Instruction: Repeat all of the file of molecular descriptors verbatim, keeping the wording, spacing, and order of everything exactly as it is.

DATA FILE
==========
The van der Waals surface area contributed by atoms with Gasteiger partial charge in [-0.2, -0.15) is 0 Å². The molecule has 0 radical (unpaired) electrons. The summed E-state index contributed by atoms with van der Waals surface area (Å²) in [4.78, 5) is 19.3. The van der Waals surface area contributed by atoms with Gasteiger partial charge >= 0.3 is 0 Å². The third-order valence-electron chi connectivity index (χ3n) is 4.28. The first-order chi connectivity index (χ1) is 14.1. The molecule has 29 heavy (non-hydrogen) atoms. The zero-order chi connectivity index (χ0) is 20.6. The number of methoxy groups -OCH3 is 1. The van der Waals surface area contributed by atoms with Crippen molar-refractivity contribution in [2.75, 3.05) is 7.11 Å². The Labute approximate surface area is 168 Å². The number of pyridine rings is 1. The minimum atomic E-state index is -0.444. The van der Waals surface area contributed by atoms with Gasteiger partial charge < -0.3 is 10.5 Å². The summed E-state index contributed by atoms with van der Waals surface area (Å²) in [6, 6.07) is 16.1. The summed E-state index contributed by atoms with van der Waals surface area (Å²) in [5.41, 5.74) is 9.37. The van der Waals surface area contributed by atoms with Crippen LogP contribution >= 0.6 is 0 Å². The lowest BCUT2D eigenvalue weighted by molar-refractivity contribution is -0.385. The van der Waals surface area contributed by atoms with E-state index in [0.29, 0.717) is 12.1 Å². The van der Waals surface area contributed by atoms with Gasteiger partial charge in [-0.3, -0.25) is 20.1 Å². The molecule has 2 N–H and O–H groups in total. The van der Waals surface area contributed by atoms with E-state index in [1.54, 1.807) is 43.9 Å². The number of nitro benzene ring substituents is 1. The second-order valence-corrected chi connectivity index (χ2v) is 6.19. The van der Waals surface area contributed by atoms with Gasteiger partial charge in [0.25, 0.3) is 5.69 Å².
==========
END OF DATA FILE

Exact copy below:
The van der Waals surface area contributed by atoms with Gasteiger partial charge in [-0.2, -0.15) is 0 Å². The molecule has 0 radical (unpaired) electrons. The summed E-state index contributed by atoms with van der Waals surface area (Å²) in [4.78, 5) is 19.3. The van der Waals surface area contributed by atoms with Gasteiger partial charge >= 0.3 is 0 Å². The third-order valence-electron chi connectivity index (χ3n) is 4.28. The first-order chi connectivity index (χ1) is 14.1. The molecule has 29 heavy (non-hydrogen) atoms. The zero-order chi connectivity index (χ0) is 20.6. The number of methoxy groups -OCH3 is 1. The van der Waals surface area contributed by atoms with Crippen molar-refractivity contribution in [2.75, 3.05) is 7.11 Å². The Labute approximate surface area is 168 Å². The number of pyridine rings is 1. The minimum atomic E-state index is -0.444. The van der Waals surface area contributed by atoms with Gasteiger partial charge < -0.3 is 10.5 Å². The summed E-state index contributed by atoms with van der Waals surface area (Å²) in [6, 6.07) is 16.1. The summed E-state index contributed by atoms with van der Waals surface area (Å²) in [5.41, 5.74) is 9.37. The van der Waals surface area contributed by atoms with Crippen LogP contribution >= 0.6 is 0 Å². The lowest BCUT2D eigenvalue weighted by molar-refractivity contribution is -0.385. The van der Waals surface area contributed by atoms with E-state index in [0.29, 0.717) is 12.1 Å². The van der Waals surface area contributed by atoms with Gasteiger partial charge in [-0.3, -0.25) is 20.1 Å². The molecule has 2 N–H and O–H groups in total. The van der Waals surface area contributed by atoms with E-state index in [1.54, 1.807) is 43.9 Å². The number of nitro benzene ring substituents is 1. The second-order valence-corrected chi connectivity index (χ2v) is 6.19. The van der Waals surface area contributed by atoms with Gasteiger partial charge in [0.25, 0.3) is 5.69 Å².